On this appeal, plaintiff contends that the rulings of the trial court were prejudicially erroneous because they permitted defendant's counsel to argue that plaintiff had recovered in the wrongful death action for her own personal injuries and loss of earning capacity for which she brought the present action. However, plaintiff's counsel clearly overstates his contention when he states that defendant argued that plaintiff had recovered for her personal injuries in the wrongful death action. By his argument, defendant's counsel acknowledged his liability on this score. The matter questioned was the loss of earning capacity. Defendant, on this appeal, contends that, in view of plaintiff's inconsistent testimony in this case and the wrongful death case, "it was a perfectly legitimate inference for respondent's [defendant's] counsel to argue that appellant [plaintiff] had been unfair in telling the jury in the instant case that she had tried to claim lost earnings of $7,000 per year when she had recovered for those lost earnings in the wrongful death suit."

Defendant here does not contest the submissibility of plaintiff's claim for loss of earning capacity. Plaintiff's evidence that she regularly worked nine hours a day in the cleaning establishment and the testimony as to the nature of her services, together with the evidence that the permanent nature of her injuries would prevent such activity in the future, authorized the consideration of loss of earning capacity as an element of her damages. Defendant certainly had the right to argue that plaintiff's testimony in the present trial as to the measure of her earning capacity (the partnership profit) should be considered in the light of her testimony at the wrongful death action pertaining to her husband's role in the production of the partnership income. However, defendant had no right to argue that plaintiff had been compensated in the wrongful death action for her loss of her earning capacity. Plaintiff's objection to such argument should have been sustained. In overruling plaintiff's objection and permitting defendant's counsel to pursue such line of argument, the trial court permitted the jury to consider this element of plaintiff's damages in a wholly erroneous light. Defendant's argument went much farther than merely telling the jury that plaintiff had been unfair in her testimony at the two trials. Plaintiff had, by the inconsistency in her testimony at the two trials, placed herself in a position that afforded a basis for fairly attacking her claim. However, such inconsistencies did not warrant the erroneous conclusion which defendant's counsel drew in his argument and which the court approved. Certainly there was no basis for the statement of defendant's counsel which *138 might have led the jury to infer that plaintiff had been awarded $7,000 per year for life in the wrongful death action. ("They have tried to tell you here that she earned $7,000.00 a year, and that she lost that, and that you were to award her for the remainder of her life $7,000.00 a year that she lost. That is what they are trying to tell you here. They didn't tell you that that was awarded in another suit." (emphasis ours))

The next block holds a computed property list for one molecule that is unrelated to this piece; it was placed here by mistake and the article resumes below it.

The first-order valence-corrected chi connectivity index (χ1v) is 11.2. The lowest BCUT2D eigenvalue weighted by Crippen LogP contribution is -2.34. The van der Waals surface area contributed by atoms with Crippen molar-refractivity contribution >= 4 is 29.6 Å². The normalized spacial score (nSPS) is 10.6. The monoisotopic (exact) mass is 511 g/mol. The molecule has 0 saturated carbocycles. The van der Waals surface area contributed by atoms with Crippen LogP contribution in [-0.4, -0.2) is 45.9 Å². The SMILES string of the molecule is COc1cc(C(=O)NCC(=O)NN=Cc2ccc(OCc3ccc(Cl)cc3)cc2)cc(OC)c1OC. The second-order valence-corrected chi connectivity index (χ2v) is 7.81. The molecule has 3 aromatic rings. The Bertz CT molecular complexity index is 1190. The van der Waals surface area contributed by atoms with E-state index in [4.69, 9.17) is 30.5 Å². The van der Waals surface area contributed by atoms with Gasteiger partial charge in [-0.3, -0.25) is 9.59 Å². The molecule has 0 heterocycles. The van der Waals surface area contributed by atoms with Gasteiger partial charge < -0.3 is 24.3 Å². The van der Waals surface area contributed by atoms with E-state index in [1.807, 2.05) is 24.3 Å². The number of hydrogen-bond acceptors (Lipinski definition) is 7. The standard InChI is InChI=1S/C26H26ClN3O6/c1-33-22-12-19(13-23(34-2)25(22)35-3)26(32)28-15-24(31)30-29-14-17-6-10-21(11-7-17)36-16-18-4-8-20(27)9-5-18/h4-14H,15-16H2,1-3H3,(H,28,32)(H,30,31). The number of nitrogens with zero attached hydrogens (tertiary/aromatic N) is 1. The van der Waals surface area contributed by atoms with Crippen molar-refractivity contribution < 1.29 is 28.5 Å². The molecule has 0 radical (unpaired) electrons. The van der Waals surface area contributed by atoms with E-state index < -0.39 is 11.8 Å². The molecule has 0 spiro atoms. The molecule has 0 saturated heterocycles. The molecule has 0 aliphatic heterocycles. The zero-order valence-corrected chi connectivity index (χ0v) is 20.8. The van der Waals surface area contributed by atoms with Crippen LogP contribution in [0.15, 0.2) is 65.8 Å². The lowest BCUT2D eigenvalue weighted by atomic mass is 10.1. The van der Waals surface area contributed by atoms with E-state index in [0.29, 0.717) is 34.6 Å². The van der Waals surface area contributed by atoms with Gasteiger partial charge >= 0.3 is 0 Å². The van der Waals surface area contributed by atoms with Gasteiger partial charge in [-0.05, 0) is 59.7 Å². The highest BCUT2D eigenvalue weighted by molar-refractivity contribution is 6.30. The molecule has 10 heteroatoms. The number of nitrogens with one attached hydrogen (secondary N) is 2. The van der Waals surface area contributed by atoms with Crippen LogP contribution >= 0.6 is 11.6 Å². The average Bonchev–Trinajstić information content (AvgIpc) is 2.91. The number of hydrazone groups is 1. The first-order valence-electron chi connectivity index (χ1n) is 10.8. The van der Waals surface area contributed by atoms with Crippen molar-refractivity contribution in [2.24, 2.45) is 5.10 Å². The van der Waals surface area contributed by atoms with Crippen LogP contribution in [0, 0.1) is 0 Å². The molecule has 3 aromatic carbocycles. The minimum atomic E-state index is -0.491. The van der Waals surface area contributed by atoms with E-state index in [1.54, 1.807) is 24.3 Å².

While we acknowledge, as defendant states, that control of argument is primarily the province of the trial court and that considerable discretion is accorded the trial judge in this respect (St. Louis Housing Authority v. Barnes, Mo.Sup., 375 S.W.2d 144, 148 [8,9]; Butcher v. Main, Mo.Sup., 371 S.W.2d 203, 208 [4, 5]), nevertheless, argument which is wholly outside the issues of the case and which misleads and prejudices the jury against a party should not be allowed. The trial court has the duty, upon proper objection, to keep the argument within proper limits. Its failure to do so constitutes a proper ground for relief in this court. Amsinger v. Najim, 335 Mo. 528, 73 S.W.2d 214, 216[5]; Wood v. St. Louis Public Service Co., Mo. Sup., 246 S.W.2d 807, 815[10, 11]; Green v. Ralston Purina Co., Mo.Sup., 376 S.W.2d 119.

Our conclusion makes unnecessary the consideration of additional assignments of error by plaintiff. The judgment is reversed and the cause remanded for a new trial. In view of the judicial admission of liability, the new trial should be limited to the issue of damages.

Reversed and remanded.

HOUSER and HIGGINS, CC., concur.


The foregoing opinion by WELBORN, C., is adopted as the opinion of the Court.

All of the Judges concur.